Sunday, September 30, 2007

No Teetering

In my two years at MATC, I worked hard. It was fulfilling and occasionally frustrating. Last year, I worked less hard. I had to or my husband or I or both of us would likely not be alive right now. It was a little disappointing to put some slack in the rope, but life is more important than perfect grades and perfect newspapers.

I wrote this last year:

LETTER FROM THE EDITOR
A quick word from Amy Knapp

“Kelsey wants you to say goodnight,” Eric said when I walked in the door.

“She’s still awake?” I asked. It was late.

I set my backpack on the kitchen floor and laid my coat on top of it.

“Welcome home, love.”

My husband held me a moment and sent me to our waiting 7-year-old. Her 12-year-old sister was already sleeping.

I made my way down the dark hall and slipped into my daughter’s room.

Sitting up in bed, she said, “Hi, Mom.”

“Hi, babe,” I answered. “How come you’re still awake?”

“Why did you get home so late?” she asked, blinking and wrapping her warm arms around my waist.

“I had a lot of work,” I said.

I took a deep breath, smelling her sleepy scent mingled with cheap shampoo.

She slid her hands into mine as I sat on the bed. “I wish you didn’t have to work so much,” she said, and I bowed my head in guilt. “I wish you were home like you used to be.”

I held her soft, sad face in my hands for a moment. She closed her eyes and reclined onto her pillow again.

“I know it’s hard,” I whispered. “I don’t like it, either, honey. But it won’t be like this for much longer.”

I kissed her forehead and rose from her bed.

“Mom?”

“Yeah?”

“I love you.”

“I love you, too, babe.”

I looked at this little child who needed her mom to give her a kiss before she could fall asleep and silently pleaded with myself to honor the sacrifices my family was making so I could finish school.

“Goodnight, hon,” I said.

“Goodnight,” Kelsey answered.

Here’s to all the moms and dads and everyone else striving to balance a family and school and work. It’s hard, but it’s worth the effort, and so are you.


I will be damned if I go through that shit again. Today, despite having hard-working, intelligent classmates at the U, I spent my time kicking a soccer ball around the back yard, holding our dying rat, pointing out weeds to Kelsey (where aren't there weeds?), searching for a penny made the year I was born, and doing some homework. I did not spend the day doing homework, more homework, further homework, writing stories for the paper, researching facts for those stories for the paper, or attending a church service to write a pseudo-news story (free ad disguised as a news story--unless I did that research to turn it into news). When the thunder started, I was lying in bed, holding my sleepy child, who turned toward me and found my head just to be sure I was there, keeping her safe from the thunder. I wasn't just getting home.

I would have gone to the church service, but Eric was so frazzled, I didn't even bring it up. He did wonder why I was so nicely dressed, however.

And now, I'm about to be nicely undressed. Goodnight.

7 comments:

The Rotten Correspondent said...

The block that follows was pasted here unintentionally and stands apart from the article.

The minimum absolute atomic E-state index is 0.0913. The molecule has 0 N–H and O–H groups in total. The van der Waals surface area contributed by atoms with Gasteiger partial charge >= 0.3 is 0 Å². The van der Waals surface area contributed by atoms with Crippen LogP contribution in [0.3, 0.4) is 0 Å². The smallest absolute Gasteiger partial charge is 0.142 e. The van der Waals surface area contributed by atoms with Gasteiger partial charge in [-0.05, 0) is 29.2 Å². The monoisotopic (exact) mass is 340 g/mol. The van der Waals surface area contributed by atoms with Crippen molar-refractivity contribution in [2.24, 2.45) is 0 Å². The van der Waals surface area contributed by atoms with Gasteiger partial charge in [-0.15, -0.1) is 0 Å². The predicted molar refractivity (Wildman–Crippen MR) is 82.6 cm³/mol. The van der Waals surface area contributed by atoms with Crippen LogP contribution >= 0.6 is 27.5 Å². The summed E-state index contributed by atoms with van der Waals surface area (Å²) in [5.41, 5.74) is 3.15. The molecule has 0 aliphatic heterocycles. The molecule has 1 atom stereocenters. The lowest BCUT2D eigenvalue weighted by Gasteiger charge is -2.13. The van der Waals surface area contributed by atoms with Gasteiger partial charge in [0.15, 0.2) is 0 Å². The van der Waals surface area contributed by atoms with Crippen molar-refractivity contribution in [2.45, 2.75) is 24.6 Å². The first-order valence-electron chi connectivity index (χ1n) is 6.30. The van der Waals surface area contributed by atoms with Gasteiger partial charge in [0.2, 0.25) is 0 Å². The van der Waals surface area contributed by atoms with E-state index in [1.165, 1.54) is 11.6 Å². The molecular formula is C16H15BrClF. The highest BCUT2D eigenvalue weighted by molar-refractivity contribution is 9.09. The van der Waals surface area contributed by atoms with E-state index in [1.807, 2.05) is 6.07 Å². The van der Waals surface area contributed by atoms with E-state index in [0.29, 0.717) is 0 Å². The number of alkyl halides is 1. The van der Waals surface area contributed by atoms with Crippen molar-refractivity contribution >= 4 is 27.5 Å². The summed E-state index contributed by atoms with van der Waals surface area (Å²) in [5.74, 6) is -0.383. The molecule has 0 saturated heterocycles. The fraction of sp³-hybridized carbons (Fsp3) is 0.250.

The two years of nursing school were just hell on my family and I don't think I've ever felt so guilty in my life.

But...you know it won't last forever and you know it's worth it.

Take a deep breath and hang in there. You can do it!

Crystal Jigsaw said...

Nice piece of writing, very true to life.

I have always been there at bedtime but that's simply my choice. I can imagine how hard it is for you and other parents in that position. Just bear with. Kids are so resilient and even though will miss you, they won't love you any less.

Crystal xx

laurie said...

work/life balance is very, very hard to achieve even for those of us who don't have kids. for those with kids, well, i tip my cap to you. i couldn't do it.

and frankly, the profession you're heading into isn't much good with the balance issue, you know. late-breaking stories....weekends and holidays....

it's tough. a lot of fun, but tough.

Amy said...

Hi.

I'm much calmer this semester. I don't have the editor job, and as a freelancer, I've been able to just say, sorry--no. I'm not planning on going to grad school, so whether I get a B or an A in my classes really doesn't matter very much to me.

I had a talk with Eric today about the goofy hours and leaving at a moment's notice to cover a story. He seems OK with it, so that makes me feel better. The kids are getting older, too, and probably won't mind much if I duck out on them. Heh.

Thanks for the kind words.

laurie said...

every year we are expected to work at least one major holiday. i always choose thanksgiving. then i don't have to cook.

Amy said...

My mom always volunteered to work the major holidays at the hospital because she got paid double time. If it was a Sunday, it was triple time. If she could really swing it, she'd work the midnight to 8 shift and be home all day anyway. Tired, but there.

I've toyed with the idea of PR, thinking the hours might be more normal. The money would be good, too. Then I sit and try to do my PR homework, and I really suck at it.

Mrs. STL Sarah said...

You've got your priorities straight. If there's one thing I am sure of, it's that family is always the most important thing. Love you.